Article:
Financial institutions compete for customers’ and employee’s’ attention alongside advertisers, news outlets, social media and digital search. The pandemic only amplified the need for effective communication because it quickly shifted the points of engagement between customers, employees and organizations from in person, face-to-face interactions to more digital platforms.
Effective visual communication can help banks and credit unions capture their audience’s attention more quickly by connecting words and concepts. Using visual elements like video, images and graphics as part of their strategic communication plan can help marketers cut through the digital noise.
Support Brand with Visual Communication
Financial institutions should incorporate graphic design and data visualization into any form of strategic communication especially brand positioning and brand identity. Strong visual branding not only improves recognition, but it can also lead to an increase of traffic, sales and audience engagement. Companies overall estimate revenue increased by 33% if they maintained brand consistency, according to Lucidpress’ 2020 brand consistency report.
Customers frequently associate a financial institution with its logo and brand marks. Done well, these elements are certainly memorable, capture attention and generate awareness. But corporate identity is not simply a well-executed logo with visually appealing colors and fonts. A brand must display a financial institution’s purpose, mission and values in order to represent the organization with authenticity and evoke emotion.
Wells Fargo is an example of how logos can express brand values and tell a brand’s story in the marketplace. Wells Fargo in 2019 changed its logo colors and font to represent change within its business, and a refocus on rebuilding customer trust. Following numerous financial scandals, the bank used this logo alteration to explain the progress, effort and innovation it was working toward on all levels of its business.
Banding, like all visual communication requires a skilled team of designers, communicators and business leaders without biases to make strategic decisions about what visual elements will appeal and resonate best with the organization’s audiences. Too often, nonprofessional views hold sway.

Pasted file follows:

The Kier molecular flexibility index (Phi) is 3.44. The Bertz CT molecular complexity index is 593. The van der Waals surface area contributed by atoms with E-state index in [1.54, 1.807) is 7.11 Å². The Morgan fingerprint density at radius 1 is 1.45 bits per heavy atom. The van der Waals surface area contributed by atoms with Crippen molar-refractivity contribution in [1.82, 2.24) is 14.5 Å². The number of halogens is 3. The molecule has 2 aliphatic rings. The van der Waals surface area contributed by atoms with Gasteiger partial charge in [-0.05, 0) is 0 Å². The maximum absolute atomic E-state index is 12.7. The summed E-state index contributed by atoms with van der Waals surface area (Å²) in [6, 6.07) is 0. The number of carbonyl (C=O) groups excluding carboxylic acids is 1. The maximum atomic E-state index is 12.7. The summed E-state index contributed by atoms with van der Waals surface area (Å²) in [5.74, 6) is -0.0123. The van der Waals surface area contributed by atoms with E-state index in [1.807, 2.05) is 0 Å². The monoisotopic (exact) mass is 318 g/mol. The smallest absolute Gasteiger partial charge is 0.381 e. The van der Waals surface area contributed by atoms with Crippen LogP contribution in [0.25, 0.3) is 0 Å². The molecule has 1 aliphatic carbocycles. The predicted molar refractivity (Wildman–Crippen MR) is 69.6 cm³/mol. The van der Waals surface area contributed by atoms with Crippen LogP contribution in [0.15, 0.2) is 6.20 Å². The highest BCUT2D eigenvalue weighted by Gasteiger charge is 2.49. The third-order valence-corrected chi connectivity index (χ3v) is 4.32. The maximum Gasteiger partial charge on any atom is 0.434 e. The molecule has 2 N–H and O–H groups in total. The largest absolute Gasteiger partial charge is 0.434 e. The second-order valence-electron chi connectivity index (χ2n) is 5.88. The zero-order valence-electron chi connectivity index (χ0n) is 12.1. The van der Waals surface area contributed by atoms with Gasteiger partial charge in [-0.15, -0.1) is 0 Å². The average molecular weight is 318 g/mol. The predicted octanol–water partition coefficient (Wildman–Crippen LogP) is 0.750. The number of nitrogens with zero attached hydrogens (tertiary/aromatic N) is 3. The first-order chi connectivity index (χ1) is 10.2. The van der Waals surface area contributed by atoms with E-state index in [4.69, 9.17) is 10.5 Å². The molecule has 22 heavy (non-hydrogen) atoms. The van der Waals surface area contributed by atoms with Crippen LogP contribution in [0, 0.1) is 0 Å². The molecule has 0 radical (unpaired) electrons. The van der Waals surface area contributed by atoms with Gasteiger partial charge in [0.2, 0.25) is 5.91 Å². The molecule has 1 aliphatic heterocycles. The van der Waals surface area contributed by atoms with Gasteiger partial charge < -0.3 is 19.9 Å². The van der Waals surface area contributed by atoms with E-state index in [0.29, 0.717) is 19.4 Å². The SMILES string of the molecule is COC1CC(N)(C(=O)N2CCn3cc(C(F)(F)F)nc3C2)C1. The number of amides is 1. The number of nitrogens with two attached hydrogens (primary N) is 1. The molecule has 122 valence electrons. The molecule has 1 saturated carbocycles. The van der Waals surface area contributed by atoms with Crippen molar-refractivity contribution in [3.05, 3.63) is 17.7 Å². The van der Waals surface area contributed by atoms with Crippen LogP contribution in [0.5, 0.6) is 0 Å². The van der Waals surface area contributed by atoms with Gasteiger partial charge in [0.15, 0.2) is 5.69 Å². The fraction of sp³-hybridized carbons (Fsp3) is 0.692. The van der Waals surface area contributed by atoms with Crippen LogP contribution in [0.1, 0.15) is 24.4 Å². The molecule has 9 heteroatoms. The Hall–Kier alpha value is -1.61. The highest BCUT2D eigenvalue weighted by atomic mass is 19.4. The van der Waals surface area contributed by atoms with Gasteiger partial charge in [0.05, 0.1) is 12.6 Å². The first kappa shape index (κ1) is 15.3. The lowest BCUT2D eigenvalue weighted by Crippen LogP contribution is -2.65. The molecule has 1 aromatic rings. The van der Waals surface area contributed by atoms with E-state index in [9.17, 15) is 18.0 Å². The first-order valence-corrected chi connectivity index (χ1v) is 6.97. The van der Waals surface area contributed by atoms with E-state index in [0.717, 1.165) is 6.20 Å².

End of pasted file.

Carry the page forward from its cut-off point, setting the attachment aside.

Use Visual Communication to Reinforce Values
Organizational values represent key beliefs and behaviors financial institutions support. Values inform decision-making and clarify expectations for how employees should behave when interacting with customers and colleagues.
Visual communication has the unique ability to quickly transform a complex concept like values into a simple and easy-to-understand format, like a one-page visual report that brings to life an employee’s role in the organization’s broader goal. Techsmith research found two out of three employees carry out tasks better when communicated with visually versus non-visually. Additionally, visual information is absorbed 7% faster. These statistics exemplify that using visual communication internally leads to consistency and brand awareness.
Financial institutions can also reinforce their values by tying each value to its own icons, symbols and colors like Progressive did (shown below). These symbols provide visual cues that create a deeper understanding and stronger personal connection to the financial institution’s values. Values can also be activated visually through computer screen savers, slide templates, email templates, digital signage, posters and branded apparel.
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Establish Trust with Visual Communication
Strong visuals help financial institutions connect with emotions, which builds trust and leads to brand loyalty. Deloitte found that “60% of long-term customers use emotional language to describe their connection to favored brands.”
Color is one graphic element financial institutions can use to convey trust and connect with their audiences. Blue, for example, often represents a sense of calmness and conveys loyalty and trust. In this case, financial institutions, like Citibank, may prefer to use blue to make consumers feel safe and secure with their brand.
Citibank changed their logo in 1998 after it absorbed Travelers Group. Designers found it challenging to merge the two institutions’ logos; however, they decided blue would be best suited for the logo because of the emotions often associated with it. Since then, and many logo changes later, blue has remained in the Citibank brand.
Bank and credit unions can support brand identity, reinforce organizational values and establish trust by prioritizing graphic design. Visual communication can minimize the surplus of digital content to improve internal and external communication. Financial institutions that utilize visual communication can build a stronger community of engaged employees and experience improved business results.